Bent but not broken, the inspiring story of classical dancer Bhavya Vijayan

The 35-year old has not let scoliosis – a spinal condition – come in the way of her passion for dance

March 07, 2023 06:57 pm | Updated March 08, 2023 04:59 pm IST - KOTTAYAM

Bhavya Vijayan (centre) imparting dancing lessons to her students in Kottayam on Tuesday.

Bhavya Vijayan (centre) imparting dancing lessons to her students in Kottayam on Tuesday. | Photo Credit: Vishnu Prathap

Despite being forced off the stage for years due to scoliosis – a crippling medical condition – Bhavya Vijayan had spent the entire COVID-19 lockdown period practising dance at full pelt. More than just perfecting her skills, the 35-year old classical dancer from Attingal in Thiruvananthapuram regards the experience as “an ode to freedom of movement.”

A natural talent, Ms. Vijayan took training in classical dance at a young age and joined the Kerala Kalamandalam for a diploma in Mohiniyattam at the age of 15. It was at the dance school that an asymmetry in her posture was first spotted. She was then diagnosed with an ‘S-shaped curve’ in her spine.

“It requires more than technique to excel in classical dance. A dancer’s body must be in perfect alignment, from the neck, through the hip and to the toes. Being afflicted with scoliosis meant I was set to miss out on dance for the rest of my life,” she recalls.

She wore corrective braces for years, supported by physiotherapy. Defying severe body pain, she continued to learn dance, rehearsing for hours every day.

By the time she turned 18, Ms. Vijayan’s spinal problem rather stopped progressing and she thought her scoliosis would not worsen. The troubles, however, had just begun.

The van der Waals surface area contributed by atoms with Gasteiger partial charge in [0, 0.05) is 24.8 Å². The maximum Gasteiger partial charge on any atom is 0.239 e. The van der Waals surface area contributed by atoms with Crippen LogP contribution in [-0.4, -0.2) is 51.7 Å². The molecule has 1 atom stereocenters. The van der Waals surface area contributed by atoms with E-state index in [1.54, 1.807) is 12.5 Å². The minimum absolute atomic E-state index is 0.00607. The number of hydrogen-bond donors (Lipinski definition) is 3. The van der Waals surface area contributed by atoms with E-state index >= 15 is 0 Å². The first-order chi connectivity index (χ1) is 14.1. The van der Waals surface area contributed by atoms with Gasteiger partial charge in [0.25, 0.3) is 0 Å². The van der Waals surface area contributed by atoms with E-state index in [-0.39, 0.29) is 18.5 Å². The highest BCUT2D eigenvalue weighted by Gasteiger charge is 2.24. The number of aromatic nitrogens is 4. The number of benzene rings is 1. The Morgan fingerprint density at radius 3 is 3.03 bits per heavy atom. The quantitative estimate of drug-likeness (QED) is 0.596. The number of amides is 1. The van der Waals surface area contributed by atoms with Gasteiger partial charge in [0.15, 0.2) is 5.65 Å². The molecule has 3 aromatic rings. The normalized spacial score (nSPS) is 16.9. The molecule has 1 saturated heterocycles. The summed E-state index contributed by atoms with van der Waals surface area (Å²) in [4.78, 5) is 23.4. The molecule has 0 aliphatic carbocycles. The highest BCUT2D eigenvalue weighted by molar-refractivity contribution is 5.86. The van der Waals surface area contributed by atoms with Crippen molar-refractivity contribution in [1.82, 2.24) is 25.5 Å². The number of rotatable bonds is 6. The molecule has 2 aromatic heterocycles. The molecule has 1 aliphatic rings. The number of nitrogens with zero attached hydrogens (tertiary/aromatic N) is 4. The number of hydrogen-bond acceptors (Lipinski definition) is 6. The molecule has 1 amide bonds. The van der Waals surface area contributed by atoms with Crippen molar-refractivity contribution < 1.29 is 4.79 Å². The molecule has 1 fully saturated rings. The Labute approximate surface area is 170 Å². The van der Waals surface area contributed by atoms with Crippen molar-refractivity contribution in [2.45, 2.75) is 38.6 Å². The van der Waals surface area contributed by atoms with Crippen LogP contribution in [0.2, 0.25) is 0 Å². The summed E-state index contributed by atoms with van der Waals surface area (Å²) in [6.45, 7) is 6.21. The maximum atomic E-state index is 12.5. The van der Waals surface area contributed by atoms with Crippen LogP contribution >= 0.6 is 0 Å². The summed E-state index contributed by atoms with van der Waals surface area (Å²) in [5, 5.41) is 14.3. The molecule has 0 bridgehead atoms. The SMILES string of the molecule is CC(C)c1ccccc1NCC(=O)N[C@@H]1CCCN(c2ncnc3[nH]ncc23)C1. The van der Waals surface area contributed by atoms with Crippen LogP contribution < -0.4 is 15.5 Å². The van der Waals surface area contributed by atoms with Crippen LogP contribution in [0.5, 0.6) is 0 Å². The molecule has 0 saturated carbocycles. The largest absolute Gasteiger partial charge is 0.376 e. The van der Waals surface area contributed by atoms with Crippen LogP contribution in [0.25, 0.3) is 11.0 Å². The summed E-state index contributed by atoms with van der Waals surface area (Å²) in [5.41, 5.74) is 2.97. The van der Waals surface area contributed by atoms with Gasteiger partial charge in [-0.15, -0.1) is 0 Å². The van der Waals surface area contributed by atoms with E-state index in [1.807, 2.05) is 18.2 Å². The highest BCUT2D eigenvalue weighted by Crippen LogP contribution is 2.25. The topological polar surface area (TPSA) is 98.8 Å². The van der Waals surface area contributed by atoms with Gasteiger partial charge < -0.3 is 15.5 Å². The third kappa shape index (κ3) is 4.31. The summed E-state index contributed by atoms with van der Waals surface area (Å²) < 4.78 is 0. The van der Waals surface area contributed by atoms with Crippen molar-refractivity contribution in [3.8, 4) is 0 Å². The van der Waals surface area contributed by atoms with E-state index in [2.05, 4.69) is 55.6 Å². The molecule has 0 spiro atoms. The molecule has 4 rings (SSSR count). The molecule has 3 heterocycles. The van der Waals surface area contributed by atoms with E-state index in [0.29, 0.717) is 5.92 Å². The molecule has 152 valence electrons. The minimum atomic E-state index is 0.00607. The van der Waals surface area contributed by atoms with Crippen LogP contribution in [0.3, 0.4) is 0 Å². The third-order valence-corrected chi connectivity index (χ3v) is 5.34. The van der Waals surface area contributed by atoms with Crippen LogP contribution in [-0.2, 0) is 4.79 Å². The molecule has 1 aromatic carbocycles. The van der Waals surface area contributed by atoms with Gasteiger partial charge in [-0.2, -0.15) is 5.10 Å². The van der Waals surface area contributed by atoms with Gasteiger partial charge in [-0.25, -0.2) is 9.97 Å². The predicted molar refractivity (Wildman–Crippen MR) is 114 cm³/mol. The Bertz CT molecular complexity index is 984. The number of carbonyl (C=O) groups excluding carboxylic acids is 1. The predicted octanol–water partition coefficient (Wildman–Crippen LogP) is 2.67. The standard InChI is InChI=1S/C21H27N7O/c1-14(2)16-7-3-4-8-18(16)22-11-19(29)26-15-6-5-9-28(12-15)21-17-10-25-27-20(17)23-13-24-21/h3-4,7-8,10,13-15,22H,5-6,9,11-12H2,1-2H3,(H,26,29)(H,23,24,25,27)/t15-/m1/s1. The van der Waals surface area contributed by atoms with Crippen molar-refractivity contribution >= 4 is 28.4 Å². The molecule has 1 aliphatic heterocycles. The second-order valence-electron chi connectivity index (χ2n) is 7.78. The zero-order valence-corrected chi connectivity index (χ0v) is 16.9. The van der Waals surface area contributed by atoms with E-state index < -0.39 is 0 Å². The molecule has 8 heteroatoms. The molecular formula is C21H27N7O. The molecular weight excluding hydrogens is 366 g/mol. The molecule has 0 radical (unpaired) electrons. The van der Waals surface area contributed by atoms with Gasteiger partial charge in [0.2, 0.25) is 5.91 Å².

A couple of years after bearing her first child, Ms. Vijayan developed acute pain on her right knee. A follow-up examination confirmed that the spinal curve had actually grown to 48% and the doctors once again insisted on her giving up on dance.

The positive attitude, however, was not lost on her. On the advice of Ranjith Unnikrishnan, an orthopaedic expert, she underwent a corrective surgery in June 2017.

Just six months after the operation that lasted about 10 hours, Ms. Vijayan returned to the art scene with a performance at the Guruvayur temple. During the lockdown, she shifted base to Kottayam with her husband and two kids and launched her own dance school.

Ms. Vijayan now uses her experience to inspire young women who suffer from scoliosis and conducts awareness sessions at educational institutions. “Several women who suffer from the same condition approach me with questions about leading a married life and bearing children and so on. Narrating to them how I defied the odds and continue to pursue a happy life reassures them,” she says.

Top News Today

Sign in to unlock member-only benefits!
  • Access 10 free stories every month
  • Save stories to read later
  • Access to comment on every story
  • Sign-up/manage your newsletter subscriptions with a single click
  • Get notified by email for early access to discounts & offers on our products
Sign in


Comments have to be in English, and in full sentences. They cannot be abusive or personal. Please abide by our community guidelines for posting your comments.

We have migrated to a new commenting platform. If you are already a registered user of The Hindu and logged in, you may continue to engage with our articles. If you do not have an account please register and login to post comments. Users can access their older comments by logging into their accounts on Vuukle.